The photographic proof is in: Reports of Comet ISON’s demise were greatly exaggerated. Contrary to some pessimistic predictions, new Hubble data show the comet still trucking along as it falls inward of Mars and ever closer toward the Sun.
This new image, recorded by Hubble on October 9, combines long exposures taken through blue and red filters. Over 29 minutes, Hubble switched back and forth between these filters as it tracked Comet ISON across the sky.
What little color ISON has is due to differences between a comet’s coma and its tail. The tail, comprised of dust particles torn away from the comet by the gentle pressure of sunlight, appears redder because dust grains reflect redder light. The coma, by contrast, is bluer. It doesn’t contain much dust, just gas sublimating from the comet’s surface.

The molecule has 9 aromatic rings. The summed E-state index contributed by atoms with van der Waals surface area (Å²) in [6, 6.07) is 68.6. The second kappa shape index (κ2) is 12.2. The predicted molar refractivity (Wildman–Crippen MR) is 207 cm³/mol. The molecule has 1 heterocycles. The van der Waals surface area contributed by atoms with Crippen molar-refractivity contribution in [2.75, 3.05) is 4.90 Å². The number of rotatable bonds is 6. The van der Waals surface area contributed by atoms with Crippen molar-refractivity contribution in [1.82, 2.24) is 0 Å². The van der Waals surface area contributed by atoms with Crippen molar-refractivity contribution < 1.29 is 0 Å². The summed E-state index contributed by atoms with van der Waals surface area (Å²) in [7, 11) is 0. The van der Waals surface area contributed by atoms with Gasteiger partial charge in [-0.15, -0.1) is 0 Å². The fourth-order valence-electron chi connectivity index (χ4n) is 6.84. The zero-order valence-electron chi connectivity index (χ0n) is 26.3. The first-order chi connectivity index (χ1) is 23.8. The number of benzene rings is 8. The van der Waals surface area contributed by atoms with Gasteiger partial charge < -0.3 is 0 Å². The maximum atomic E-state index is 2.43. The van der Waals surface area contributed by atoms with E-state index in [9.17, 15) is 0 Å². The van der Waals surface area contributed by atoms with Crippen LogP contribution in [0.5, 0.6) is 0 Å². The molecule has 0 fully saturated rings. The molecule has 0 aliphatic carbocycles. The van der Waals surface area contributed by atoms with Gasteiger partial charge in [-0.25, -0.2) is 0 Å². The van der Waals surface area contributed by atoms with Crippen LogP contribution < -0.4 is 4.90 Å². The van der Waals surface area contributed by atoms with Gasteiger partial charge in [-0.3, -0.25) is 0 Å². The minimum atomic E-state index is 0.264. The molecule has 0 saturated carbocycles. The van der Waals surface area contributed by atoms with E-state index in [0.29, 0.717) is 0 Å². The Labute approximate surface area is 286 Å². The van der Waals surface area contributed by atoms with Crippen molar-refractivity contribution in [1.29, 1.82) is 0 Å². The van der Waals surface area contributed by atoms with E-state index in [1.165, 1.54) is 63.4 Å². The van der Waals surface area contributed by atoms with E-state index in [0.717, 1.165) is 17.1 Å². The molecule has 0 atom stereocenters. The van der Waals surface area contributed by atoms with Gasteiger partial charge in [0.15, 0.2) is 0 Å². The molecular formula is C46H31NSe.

The comet’s nucleus, estimated at less than 2 kilometers in diameter, is tiny even through Hubble’s eagle eyes. A single pixel in this image spans 55 km of comet, making the nucleus un-resolvable at this separation (about twice the Earth-Sun distance). Still, careful study of this image suggests the nucleus is almost certainly still intact — the coma spreads out evenly from a single point, ...